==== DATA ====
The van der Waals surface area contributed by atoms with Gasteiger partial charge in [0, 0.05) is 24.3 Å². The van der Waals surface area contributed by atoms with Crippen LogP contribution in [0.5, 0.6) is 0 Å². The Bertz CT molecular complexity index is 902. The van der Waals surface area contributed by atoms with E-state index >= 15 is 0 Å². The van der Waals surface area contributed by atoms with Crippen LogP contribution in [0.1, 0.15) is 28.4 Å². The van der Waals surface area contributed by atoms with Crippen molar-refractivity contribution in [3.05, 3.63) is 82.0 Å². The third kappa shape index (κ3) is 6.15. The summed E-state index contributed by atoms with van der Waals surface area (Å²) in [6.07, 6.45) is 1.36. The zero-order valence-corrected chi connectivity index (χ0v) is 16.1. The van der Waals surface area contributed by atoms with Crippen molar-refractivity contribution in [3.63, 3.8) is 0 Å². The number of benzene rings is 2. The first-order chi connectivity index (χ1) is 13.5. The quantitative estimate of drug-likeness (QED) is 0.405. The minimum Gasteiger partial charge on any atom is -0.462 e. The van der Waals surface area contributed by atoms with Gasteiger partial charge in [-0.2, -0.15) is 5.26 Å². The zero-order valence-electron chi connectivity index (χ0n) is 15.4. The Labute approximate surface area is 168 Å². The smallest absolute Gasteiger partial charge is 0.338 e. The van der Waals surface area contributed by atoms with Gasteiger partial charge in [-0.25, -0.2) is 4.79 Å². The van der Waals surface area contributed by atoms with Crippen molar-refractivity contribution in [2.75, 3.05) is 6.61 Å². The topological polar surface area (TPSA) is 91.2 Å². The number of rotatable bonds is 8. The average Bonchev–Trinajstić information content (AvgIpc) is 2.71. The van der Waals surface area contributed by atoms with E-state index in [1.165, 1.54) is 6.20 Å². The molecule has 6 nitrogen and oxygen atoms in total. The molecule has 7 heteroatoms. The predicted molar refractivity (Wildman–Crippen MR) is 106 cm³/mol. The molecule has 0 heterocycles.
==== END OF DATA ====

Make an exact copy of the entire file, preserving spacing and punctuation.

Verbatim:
The van der Waals surface area contributed by atoms with Gasteiger partial charge in [0, 0.05) is 24.3 Å². The van der Waals surface area contributed by atoms with Crippen LogP contribution in [0.5, 0.6) is 0 Å². The Bertz CT molecular complexity index is 902. The van der Waals surface area contributed by atoms with E-state index >= 15 is 0 Å². The van der Waals surface area contributed by atoms with Crippen LogP contribution in [0.1, 0.15) is 28.4 Å². The van der Waals surface area contributed by atoms with Crippen molar-refractivity contribution in [3.05, 3.63) is 82.0 Å². The third kappa shape index (κ3) is 6.15. The summed E-state index contributed by atoms with van der Waals surface area (Å²) in [6.07, 6.45) is 1.36. The zero-order valence-corrected chi connectivity index (χ0v) is 16.1. The van der Waals surface area contributed by atoms with Crippen molar-refractivity contribution in [3.63, 3.8) is 0 Å². The number of benzene rings is 2. The first-order chi connectivity index (χ1) is 13.5. The quantitative estimate of drug-likeness (QED) is 0.405. The minimum Gasteiger partial charge on any atom is -0.462 e. The van der Waals surface area contributed by atoms with Gasteiger partial charge in [-0.2, -0.15) is 5.26 Å². The zero-order valence-electron chi connectivity index (χ0n) is 15.4. The Labute approximate surface area is 168 Å². The smallest absolute Gasteiger partial charge is 0.338 e. The van der Waals surface area contributed by atoms with Gasteiger partial charge in [-0.25, -0.2) is 4.79 Å². The van der Waals surface area contributed by atoms with Crippen molar-refractivity contribution in [2.75, 3.05) is 6.61 Å². The topological polar surface area (TPSA) is 91.2 Å². The number of rotatable bonds is 8. The average Bonchev–Trinajstić information content (AvgIpc) is 2.71. The van der Waals surface area contributed by atoms with E-state index in [1.165, 1.54) is 6.20 Å². The molecule has 6 nitrogen and oxygen atoms in total. The molecule has 7 heteroatoms. The predicted molar refractivity (Wildman–Crippen MR) is 106 cm³/mol. The molecule has 0 heterocycles.